The table below will help to clarify why it is important to know Alpha (or its equivalent). It shows the relationship between Alpha (which can range from 0 to 1.0) and the number of distinct levels (strata) a test can be said to have. For example, an assessment with a reliability of .80, has 3 strata, whereas an assessment with a reliability of .94 has 5.
Strata have direct implications for the confidence we can have in a person’s score on a given assessment, because they tell us about the range within which a person’s true score would fall—its confidence interval—given the score awarded.
Imagine that you have just taken a test of emotional intelligence with a score range of 1 to 10 and a reliability of .95. The number of strata into which an assessment with a reliability of .95 can be divided is about 6, which means that each strata equals about 1.75 points on the 10 point scale (10 divided by 6). If your score on this test was 8, your true score would likely be somewhere between 7.13 and 8.88—your score’s confidence interval.
The figure below shows the true score ranges for three test takers, CB, RM, and PR. The fact that these ranges don’t overlap gives us confidence that the emotional intelligence of these test-takers is actually different**.
If these scores were closer together, their confidence intervals would overlap. And if that was the case—for example if you were comparing two individuals with scores of 8 and 8.5—it would not be correct to say the scores were different form one another. In fact, it would be incorrect for a hiring manager to consider the difference between a score of 8 and a score of 8.5 in making a choice between two job candidates.
By the way, tests with Alphas in the range of .94 or higher are considered suitable for high-stakes use (assuming that they meet other essential validity requirements). What you see in the figure below is about as good as it gets in educational and psychological assessment.
Most assessments used in organizations do not have Alphas that are anywhere near .95. Some of the better assessments have Alphas as high as .85. Let’s take a look at what an Alpha at this level does to confidence intervals.
If the test you have taken has a score range of 1–10 and an Alpha (reliability) of .85, the number of strata into which this assessment can be divided is about 3.4, which means that each strata equals about 2.9 (10 divided by 3.4) points on the 10 point scale. In this case, if you receive a score of 8, your true score is likely to fall within the range of 6.6 to 9.5*.
In the figure below, note that CB’s true score range now overlaps RM’s true score range and RM’s true score range overlaps PR’s true score range. This means we cannot say—with confidence—that CB’s score is different from RM’s score, or that RM’s score is different from PR’s score.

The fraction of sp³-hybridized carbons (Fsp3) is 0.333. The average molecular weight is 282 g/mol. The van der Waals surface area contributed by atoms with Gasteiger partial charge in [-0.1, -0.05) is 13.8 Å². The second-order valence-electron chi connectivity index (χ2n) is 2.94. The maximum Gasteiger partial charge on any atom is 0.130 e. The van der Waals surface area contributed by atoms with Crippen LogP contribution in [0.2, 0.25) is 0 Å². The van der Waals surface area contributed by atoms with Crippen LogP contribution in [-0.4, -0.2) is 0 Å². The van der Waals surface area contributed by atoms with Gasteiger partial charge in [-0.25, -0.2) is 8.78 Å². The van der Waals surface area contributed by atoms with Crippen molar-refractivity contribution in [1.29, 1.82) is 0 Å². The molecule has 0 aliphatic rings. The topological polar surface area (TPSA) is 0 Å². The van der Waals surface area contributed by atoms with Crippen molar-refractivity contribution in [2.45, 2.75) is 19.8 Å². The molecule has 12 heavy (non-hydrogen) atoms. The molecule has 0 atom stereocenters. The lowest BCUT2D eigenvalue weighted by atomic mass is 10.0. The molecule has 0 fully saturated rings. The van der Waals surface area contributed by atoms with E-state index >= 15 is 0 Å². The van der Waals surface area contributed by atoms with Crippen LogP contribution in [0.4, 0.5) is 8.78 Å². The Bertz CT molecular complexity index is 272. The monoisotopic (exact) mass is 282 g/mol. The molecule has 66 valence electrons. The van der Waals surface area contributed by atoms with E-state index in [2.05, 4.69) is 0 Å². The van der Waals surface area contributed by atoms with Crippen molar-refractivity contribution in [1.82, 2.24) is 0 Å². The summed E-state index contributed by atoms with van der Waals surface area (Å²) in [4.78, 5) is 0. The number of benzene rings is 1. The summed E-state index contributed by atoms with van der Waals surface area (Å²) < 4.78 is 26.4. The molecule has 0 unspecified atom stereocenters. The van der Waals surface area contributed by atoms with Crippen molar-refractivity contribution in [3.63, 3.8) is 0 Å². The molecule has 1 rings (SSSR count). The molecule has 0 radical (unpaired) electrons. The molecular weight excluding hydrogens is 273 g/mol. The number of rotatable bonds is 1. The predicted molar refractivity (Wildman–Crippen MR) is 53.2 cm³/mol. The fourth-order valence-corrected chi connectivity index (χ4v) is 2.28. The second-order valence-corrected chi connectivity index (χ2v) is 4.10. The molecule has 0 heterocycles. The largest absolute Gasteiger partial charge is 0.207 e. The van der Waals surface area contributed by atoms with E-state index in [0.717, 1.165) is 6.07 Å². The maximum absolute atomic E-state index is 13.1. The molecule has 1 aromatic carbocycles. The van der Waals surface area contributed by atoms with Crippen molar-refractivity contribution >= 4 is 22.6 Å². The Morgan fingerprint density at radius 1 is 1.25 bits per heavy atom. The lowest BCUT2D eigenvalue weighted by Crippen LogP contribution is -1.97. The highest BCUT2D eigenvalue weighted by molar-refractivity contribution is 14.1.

Assessments with Alphas in the .85 range are suitable for classroom use or low-stakes contexts. Yet, every day, schools and businesses use tests with reliabilities in the .85 range to make high stakes decisions—such as who will be selected for advancement or promotion. And this is often done in a way that would exclude RM (yellow circle) even though his confidence interval overlaps CB’s (teal circle) confidence interval.
Many tests used in organizations have Alphas in the .75 range. If the test you have taken has a score range of 1–10 and an Alpha of .75, the number of strata into which this assessment can be divided is about 2.2, which means that each strata equals about 4.5 points on the 10 point scale. In this case, if you receive a score of 8, your true score is likely to fall within the range of 6–10*.
As shown in the figure below, scores would now have to differ by at least 4.5 points in order for us to distinguish between two people. CB’s and PR’s scores are different, but RM’s score is uninterpretable.
Tests or sub-scales with alphas in the .75 range are considered suitable for research purposes. Yet, sad to say, schools and businesses now use tests with scales or sub-scales that have Alphas in or below the .75 range, treating these scores as if they provide useful information, when in most cases the scores—like RM’s—are uninterpretable.
If your current test providers are not reporting true score ranges (confidence intervals), ask for them. If they only provide Alphas (reliability statistics) you can use the table and figures in this article to calculate true score ranges for yourself. If you don’t want to do the math, no problem. You can use the figures above to get a feel for how precise a score is.
Statistical reliability is only one of the ways in which assessments should be evaluated. Test developers should also ask how well an assessment measures what it is intended to measure. And those who use an assessment should ask whether or not what it measures is relevant or important. I’ll be sharing some tricks for looking at these forms of validity in future articles.